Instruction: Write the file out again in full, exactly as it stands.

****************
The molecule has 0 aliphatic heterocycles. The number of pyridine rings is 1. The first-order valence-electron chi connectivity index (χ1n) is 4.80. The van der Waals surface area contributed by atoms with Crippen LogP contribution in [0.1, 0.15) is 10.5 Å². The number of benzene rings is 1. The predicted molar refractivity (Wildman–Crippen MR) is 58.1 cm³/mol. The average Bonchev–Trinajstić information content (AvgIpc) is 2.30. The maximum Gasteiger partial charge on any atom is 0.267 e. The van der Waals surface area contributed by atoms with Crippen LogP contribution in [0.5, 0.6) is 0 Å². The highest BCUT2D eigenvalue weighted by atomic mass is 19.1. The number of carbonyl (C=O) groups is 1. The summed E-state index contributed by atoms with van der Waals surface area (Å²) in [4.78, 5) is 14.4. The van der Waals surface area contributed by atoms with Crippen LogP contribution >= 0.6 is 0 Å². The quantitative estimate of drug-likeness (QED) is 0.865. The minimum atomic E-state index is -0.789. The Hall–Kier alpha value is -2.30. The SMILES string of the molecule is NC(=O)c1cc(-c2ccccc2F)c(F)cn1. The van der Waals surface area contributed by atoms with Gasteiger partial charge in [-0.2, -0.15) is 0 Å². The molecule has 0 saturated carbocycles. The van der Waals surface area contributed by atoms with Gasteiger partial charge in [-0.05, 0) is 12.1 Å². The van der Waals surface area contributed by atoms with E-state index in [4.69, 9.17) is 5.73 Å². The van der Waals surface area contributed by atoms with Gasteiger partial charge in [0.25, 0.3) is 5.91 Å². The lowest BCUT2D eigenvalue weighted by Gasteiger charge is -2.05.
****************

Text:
The molecule has 0 aliphatic heterocycles. The number of pyridine rings is 1. The first-order valence-electron chi connectivity index (χ1n) is 4.80. The van der Waals surface area contributed by atoms with Crippen LogP contribution in [0.1, 0.15) is 10.5 Å². The number of benzene rings is 1. The predicted molar refractivity (Wildman–Crippen MR) is 58.1 cm³/mol. The average Bonchev–Trinajstić information content (AvgIpc) is 2.30. The maximum Gasteiger partial charge on any atom is 0.267 e. The van der Waals surface area contributed by atoms with Crippen LogP contribution in [0.5, 0.6) is 0 Å². The highest BCUT2D eigenvalue weighted by atomic mass is 19.1. The number of carbonyl (C=O) groups is 1. The summed E-state index contributed by atoms with van der Waals surface area (Å²) in [4.78, 5) is 14.4. The van der Waals surface area contributed by atoms with Crippen LogP contribution >= 0.6 is 0 Å². The quantitative estimate of drug-likeness (QED) is 0.865. The minimum atomic E-state index is -0.789. The Hall–Kier alpha value is -2.30. The SMILES string of the molecule is NC(=O)c1cc(-c2ccccc2F)c(F)cn1. The van der Waals surface area contributed by atoms with Gasteiger partial charge in [-0.2, -0.15) is 0 Å². The molecule has 0 saturated carbocycles. The van der Waals surface area contributed by atoms with Gasteiger partial charge in [-0.05, 0) is 12.1 Å². The van der Waals surface area contributed by atoms with E-state index in [4.69, 9.17) is 5.73 Å². The van der Waals surface area contributed by atoms with Gasteiger partial charge in [0.25, 0.3) is 5.91 Å². The lowest BCUT2D eigenvalue weighted by Gasteiger charge is -2.05.